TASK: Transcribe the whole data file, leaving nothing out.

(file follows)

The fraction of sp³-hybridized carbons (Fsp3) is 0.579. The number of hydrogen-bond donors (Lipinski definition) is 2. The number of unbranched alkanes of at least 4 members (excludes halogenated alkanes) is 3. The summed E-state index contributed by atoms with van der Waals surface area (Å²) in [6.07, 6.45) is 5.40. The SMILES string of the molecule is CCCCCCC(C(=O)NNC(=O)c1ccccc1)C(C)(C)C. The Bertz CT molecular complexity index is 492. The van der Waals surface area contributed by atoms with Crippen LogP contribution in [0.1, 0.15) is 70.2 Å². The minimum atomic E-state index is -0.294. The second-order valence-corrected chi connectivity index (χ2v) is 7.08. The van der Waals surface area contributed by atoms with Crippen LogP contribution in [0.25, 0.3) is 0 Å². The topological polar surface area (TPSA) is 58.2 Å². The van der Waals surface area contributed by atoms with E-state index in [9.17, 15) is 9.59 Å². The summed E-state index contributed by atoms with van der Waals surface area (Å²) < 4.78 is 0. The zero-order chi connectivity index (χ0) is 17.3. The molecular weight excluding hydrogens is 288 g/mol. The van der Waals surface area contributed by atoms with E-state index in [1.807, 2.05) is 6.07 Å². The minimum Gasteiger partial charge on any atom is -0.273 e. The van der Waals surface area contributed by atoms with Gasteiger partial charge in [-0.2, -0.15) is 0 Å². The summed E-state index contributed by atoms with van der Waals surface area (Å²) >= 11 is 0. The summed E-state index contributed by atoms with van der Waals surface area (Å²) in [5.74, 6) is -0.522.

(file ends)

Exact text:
The fraction of sp³-hybridized carbons (Fsp3) is 0.579. The number of hydrogen-bond donors (Lipinski definition) is 2. The number of unbranched alkanes of at least 4 members (excludes halogenated alkanes) is 3. The summed E-state index contributed by atoms with van der Waals surface area (Å²) in [6.07, 6.45) is 5.40. The SMILES string of the molecule is CCCCCCC(C(=O)NNC(=O)c1ccccc1)C(C)(C)C. The Bertz CT molecular complexity index is 492. The van der Waals surface area contributed by atoms with Crippen LogP contribution in [0.1, 0.15) is 70.2 Å². The minimum atomic E-state index is -0.294. The second-order valence-corrected chi connectivity index (χ2v) is 7.08. The van der Waals surface area contributed by atoms with Crippen LogP contribution in [0.25, 0.3) is 0 Å². The topological polar surface area (TPSA) is 58.2 Å². The van der Waals surface area contributed by atoms with E-state index in [9.17, 15) is 9.59 Å². The summed E-state index contributed by atoms with van der Waals surface area (Å²) < 4.78 is 0. The zero-order chi connectivity index (χ0) is 17.3. The molecular weight excluding hydrogens is 288 g/mol. The van der Waals surface area contributed by atoms with E-state index in [1.807, 2.05) is 6.07 Å². The minimum Gasteiger partial charge on any atom is -0.273 e. The van der Waals surface area contributed by atoms with Gasteiger partial charge in [-0.2, -0.15) is 0 Å². The summed E-state index contributed by atoms with van der Waals surface area (Å²) >= 11 is 0. The summed E-state index contributed by atoms with van der Waals surface area (Å²) in [5.74, 6) is -0.522.